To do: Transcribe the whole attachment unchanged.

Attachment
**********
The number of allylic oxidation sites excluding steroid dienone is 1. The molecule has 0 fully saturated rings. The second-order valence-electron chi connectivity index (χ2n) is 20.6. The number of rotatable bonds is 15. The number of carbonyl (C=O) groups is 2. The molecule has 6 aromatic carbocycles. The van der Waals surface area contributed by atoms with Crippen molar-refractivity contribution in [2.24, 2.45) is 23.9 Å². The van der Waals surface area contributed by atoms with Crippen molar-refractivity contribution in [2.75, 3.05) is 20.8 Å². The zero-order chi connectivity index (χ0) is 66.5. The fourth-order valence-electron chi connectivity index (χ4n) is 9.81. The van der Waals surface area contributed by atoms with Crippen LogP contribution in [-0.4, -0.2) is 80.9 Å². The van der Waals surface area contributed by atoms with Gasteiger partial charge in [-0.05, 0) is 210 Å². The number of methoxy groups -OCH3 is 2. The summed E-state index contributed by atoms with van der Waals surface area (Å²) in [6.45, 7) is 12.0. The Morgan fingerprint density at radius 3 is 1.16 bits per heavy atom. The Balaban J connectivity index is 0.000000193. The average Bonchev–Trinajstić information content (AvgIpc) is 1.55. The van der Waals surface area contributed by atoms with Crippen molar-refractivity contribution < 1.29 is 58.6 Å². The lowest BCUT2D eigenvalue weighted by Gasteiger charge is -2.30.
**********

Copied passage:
The number of allylic oxidation sites excluding steroid dienone is 1. The molecule has 0 fully saturated rings. The second-order valence-electron chi connectivity index (χ2n) is 20.6. The number of rotatable bonds is 15. The number of carbonyl (C=O) groups is 2. The molecule has 6 aromatic carbocycles. The van der Waals surface area contributed by atoms with Crippen molar-refractivity contribution in [2.24, 2.45) is 23.9 Å². The van der Waals surface area contributed by atoms with Crippen molar-refractivity contribution in [2.75, 3.05) is 20.8 Å². The zero-order chi connectivity index (χ0) is 66.5. The fourth-order valence-electron chi connectivity index (χ4n) is 9.81. The van der Waals surface area contributed by atoms with Crippen LogP contribution in [-0.4, -0.2) is 80.9 Å². The van der Waals surface area contributed by atoms with Gasteiger partial charge in [-0.05, 0) is 210 Å². The number of methoxy groups -OCH3 is 2. The summed E-state index contributed by atoms with van der Waals surface area (Å²) in [6.45, 7) is 12.0. The Morgan fingerprint density at radius 3 is 1.16 bits per heavy atom. The Balaban J connectivity index is 0.000000193. The average Bonchev–Trinajstić information content (AvgIpc) is 1.55. The van der Waals surface area contributed by atoms with Crippen molar-refractivity contribution < 1.29 is 58.6 Å². The lowest BCUT2D eigenvalue weighted by Gasteiger charge is -2.30.